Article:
On Friday, the Rhodes Trust provided its account of how Patrick Witt’s ’12 candidacy for the Rhodes Scholarship ended.

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According to the Rhodes’ statement, which University Spokesman Tom Conroy confirmed as accurate on Sunday, Yale told the Trust that Witt learned on Nov. 8 that his candidacy would require re-endorsement in light of a complaint lodged against him. But Witt told the News last Wednesday that he learned of his need for re-endorsement on either the evening of Nov. 9 or morning of Nov. 10 in a phone call with Katherine Dailinger, Yale’s director for national fellowships. Since the Rhodes released its conflicting report, Witt’s spokesman, Mark Magazu, has said Witt stands by his timeline.

Despite the discrepancy between Witt’s account and the Trust’s account, Magazu maintains that the Rhodes statement does not contradict that the quarterback chose to play in The Game before learning his candidacy had been called into question.

According to an email Magazu provided the News, Daniel Promislow, secretary for the Rhodes district that includes Witt’s home state of Georgia, notified Witt on Nov. 8 that his interview date could not be moved. Witt said he decided he would play in The Game that same day, though he said he did not tell members of the Athletics Department until the next day.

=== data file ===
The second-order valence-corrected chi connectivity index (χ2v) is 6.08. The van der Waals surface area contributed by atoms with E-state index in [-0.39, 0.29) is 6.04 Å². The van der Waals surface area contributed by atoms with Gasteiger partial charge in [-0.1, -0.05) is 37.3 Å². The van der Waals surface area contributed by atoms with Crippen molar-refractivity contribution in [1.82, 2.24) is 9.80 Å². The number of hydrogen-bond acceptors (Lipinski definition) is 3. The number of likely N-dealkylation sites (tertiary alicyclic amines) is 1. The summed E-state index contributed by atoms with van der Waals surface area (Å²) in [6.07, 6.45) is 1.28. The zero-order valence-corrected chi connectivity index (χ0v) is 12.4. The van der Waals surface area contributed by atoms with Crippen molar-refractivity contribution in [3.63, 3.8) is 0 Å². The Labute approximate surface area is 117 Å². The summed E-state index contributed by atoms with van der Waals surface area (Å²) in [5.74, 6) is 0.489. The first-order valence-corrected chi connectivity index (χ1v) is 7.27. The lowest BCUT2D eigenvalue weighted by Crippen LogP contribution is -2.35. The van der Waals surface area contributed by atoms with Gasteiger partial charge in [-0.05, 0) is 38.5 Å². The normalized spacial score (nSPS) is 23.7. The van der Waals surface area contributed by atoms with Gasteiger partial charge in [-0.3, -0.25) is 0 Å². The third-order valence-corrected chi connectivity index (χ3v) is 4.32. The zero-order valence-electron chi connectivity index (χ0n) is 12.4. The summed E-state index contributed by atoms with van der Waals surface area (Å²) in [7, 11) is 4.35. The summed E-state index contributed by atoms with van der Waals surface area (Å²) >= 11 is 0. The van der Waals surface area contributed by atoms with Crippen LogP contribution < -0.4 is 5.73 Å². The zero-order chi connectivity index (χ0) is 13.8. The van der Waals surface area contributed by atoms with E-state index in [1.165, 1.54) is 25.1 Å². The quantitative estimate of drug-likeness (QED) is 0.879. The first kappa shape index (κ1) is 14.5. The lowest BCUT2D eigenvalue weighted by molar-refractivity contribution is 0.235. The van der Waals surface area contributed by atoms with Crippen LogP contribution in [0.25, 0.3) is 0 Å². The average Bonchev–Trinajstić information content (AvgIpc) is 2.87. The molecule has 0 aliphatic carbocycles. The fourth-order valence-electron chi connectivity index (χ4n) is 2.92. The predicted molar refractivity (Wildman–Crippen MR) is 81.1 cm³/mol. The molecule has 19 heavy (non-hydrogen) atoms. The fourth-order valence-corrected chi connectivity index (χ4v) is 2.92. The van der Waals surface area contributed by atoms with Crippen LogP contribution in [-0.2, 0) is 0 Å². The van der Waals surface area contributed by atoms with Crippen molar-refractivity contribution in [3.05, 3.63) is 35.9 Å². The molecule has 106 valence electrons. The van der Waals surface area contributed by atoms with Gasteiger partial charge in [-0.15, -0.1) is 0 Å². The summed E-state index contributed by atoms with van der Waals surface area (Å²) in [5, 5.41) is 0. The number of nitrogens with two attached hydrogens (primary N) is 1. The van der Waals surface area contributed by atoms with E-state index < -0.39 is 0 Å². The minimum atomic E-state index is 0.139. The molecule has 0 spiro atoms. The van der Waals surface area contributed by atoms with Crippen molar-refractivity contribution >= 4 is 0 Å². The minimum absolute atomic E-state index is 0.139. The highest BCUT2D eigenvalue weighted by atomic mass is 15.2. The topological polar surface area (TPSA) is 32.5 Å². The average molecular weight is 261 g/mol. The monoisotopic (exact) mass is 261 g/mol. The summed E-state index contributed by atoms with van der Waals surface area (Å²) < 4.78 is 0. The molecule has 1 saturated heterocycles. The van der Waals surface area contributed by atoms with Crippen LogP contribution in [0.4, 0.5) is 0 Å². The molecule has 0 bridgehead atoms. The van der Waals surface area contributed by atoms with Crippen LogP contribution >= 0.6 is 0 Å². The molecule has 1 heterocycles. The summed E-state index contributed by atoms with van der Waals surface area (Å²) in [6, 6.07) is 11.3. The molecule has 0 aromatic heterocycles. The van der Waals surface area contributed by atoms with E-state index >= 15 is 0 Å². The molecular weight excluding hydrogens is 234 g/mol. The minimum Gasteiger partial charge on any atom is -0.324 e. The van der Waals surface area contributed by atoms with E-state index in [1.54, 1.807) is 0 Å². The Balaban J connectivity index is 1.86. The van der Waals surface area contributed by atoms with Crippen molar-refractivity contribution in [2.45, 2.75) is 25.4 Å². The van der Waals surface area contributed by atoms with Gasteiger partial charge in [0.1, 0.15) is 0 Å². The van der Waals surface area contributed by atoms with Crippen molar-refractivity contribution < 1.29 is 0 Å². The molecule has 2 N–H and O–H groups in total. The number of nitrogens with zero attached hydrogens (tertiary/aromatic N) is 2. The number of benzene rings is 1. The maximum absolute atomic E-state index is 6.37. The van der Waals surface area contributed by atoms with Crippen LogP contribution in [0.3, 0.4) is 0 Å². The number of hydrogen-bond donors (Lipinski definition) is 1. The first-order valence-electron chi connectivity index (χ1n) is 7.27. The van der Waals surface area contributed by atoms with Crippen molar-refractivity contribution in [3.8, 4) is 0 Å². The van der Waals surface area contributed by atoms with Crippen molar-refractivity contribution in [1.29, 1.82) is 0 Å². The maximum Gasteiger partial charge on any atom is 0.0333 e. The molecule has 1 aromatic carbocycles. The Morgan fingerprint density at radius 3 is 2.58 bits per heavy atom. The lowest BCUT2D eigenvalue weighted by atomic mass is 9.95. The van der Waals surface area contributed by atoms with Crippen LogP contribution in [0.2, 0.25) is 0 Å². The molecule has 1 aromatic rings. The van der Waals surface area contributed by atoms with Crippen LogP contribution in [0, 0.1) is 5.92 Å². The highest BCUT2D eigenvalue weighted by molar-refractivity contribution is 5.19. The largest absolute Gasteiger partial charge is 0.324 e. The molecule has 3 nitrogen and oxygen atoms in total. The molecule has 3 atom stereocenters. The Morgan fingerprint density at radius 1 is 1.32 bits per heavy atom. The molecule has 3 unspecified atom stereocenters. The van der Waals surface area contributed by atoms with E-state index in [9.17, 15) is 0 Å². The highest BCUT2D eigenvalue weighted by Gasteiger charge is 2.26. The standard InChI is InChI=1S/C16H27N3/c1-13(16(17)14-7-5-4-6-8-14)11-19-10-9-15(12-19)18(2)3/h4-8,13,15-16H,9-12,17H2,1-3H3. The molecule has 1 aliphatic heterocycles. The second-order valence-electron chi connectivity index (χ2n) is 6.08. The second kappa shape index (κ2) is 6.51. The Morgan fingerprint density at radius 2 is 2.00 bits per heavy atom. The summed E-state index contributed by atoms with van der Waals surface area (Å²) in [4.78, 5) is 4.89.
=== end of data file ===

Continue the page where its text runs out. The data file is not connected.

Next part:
“Patrick’s statements are affirmed,” Magazu said. “He withdrew of his own accord in order to join his team on the field at The Game.”

The Rhodes statement said the interviewing committee in Georgia was never told of the complaint or the need for re-endorsement to avoid biasing their decision if Yale were to re-endorse Witt.

The Rhodes statement refers to the complaint against Witt only as a “complaint” and does not term it “informal,” of “sexual assault,” or as filed by a female student with the University-Wide Committee on Sexual Misconduct — details of the complaint that the New York Times first reported Jan. 26. According to the statement, American Secretary of the Trust Elliot Gerson LAW ’79 spoke with Witt by phone on Nov. 3 and told him the Trust knew of the complaint.

Magazu also acknowledged the “informal complaint” in a press release the day after the Times released its first story, but said it did not result in disciplinary action and was not placed on Witt’s permanent record.

The outline provided by the Trust states that Gerson told Yale that Witt’s candidacy required re-endorsement on Nov. 4, three days after the Trust informed Dailinger it had learned of the complaint. According to the Trust, Dailinger then told Gerson on Nov. 7 that she was waiting for Witt to “call her back.”

In a Saturday email, Magazu said Yale’s delay in notifying Witt of his need for re-endorsement was “the source of the confusion” in the conflicting narratives of how his candidacy ended. Witt did not know of the Rhodes’ additional requirement when he was deciding whether he would attend the mandatory scholarship interview or play in the Yale-Harvard game, which were both scheduled for Nov. 19, Magazu said.

Conroy said the four-day delay occurred because Yale received notice of the need for re-endorsement from the Rhodes Trust late on Friday, Nov. 4, and did not reach out to Witt over the weekend.

Witt formally announced he would play in The Game in a Nov. 13 press release from Yale Athletics.